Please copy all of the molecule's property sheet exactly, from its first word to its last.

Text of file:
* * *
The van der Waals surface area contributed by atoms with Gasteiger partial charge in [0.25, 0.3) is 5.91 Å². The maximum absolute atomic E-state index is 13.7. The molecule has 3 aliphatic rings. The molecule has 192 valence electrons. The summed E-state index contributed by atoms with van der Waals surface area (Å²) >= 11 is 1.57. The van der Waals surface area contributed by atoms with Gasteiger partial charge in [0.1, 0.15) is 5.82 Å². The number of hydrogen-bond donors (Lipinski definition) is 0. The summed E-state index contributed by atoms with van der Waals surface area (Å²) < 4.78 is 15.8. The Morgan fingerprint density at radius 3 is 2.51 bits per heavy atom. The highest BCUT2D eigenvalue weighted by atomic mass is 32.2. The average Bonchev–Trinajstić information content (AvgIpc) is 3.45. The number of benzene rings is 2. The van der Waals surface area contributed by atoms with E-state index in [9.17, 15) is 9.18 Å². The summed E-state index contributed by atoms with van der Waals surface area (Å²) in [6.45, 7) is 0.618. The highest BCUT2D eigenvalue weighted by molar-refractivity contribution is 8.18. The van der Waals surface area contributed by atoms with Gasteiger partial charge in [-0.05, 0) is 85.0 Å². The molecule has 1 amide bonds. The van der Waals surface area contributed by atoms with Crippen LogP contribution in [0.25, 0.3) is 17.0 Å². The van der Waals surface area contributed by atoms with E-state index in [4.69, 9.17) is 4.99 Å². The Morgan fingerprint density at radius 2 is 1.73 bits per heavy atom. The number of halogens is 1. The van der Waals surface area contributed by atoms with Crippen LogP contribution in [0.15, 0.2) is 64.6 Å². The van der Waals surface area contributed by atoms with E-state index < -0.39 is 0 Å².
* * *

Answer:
The van der Waals surface area contributed by atoms with Gasteiger partial charge in [0.25, 0.3) is 5.91 Å². The maximum absolute atomic E-state index is 13.7. The molecule has 3 aliphatic rings. The molecule has 192 valence electrons. The summed E-state index contributed by atoms with van der Waals surface area (Å²) >= 11 is 1.57. The van der Waals surface area contributed by atoms with Gasteiger partial charge in [0.1, 0.15) is 5.82 Å². The number of hydrogen-bond donors (Lipinski definition) is 0. The summed E-state index contributed by atoms with van der Waals surface area (Å²) < 4.78 is 15.8. The Morgan fingerprint density at radius 3 is 2.51 bits per heavy atom. The highest BCUT2D eigenvalue weighted by atomic mass is 32.2. The average Bonchev–Trinajstić information content (AvgIpc) is 3.45. The number of benzene rings is 2. The van der Waals surface area contributed by atoms with E-state index in [9.17, 15) is 9.18 Å². The summed E-state index contributed by atoms with van der Waals surface area (Å²) in [6.45, 7) is 0.618. The highest BCUT2D eigenvalue weighted by molar-refractivity contribution is 8.18. The van der Waals surface area contributed by atoms with Gasteiger partial charge in [-0.05, 0) is 85.0 Å². The molecule has 1 amide bonds. The van der Waals surface area contributed by atoms with Crippen LogP contribution in [0.25, 0.3) is 17.0 Å². The van der Waals surface area contributed by atoms with E-state index in [4.69, 9.17) is 4.99 Å². The Morgan fingerprint density at radius 2 is 1.73 bits per heavy atom. The number of halogens is 1. The van der Waals surface area contributed by atoms with Crippen LogP contribution in [0.15, 0.2) is 64.6 Å². The van der Waals surface area contributed by atoms with E-state index < -0.39 is 0 Å².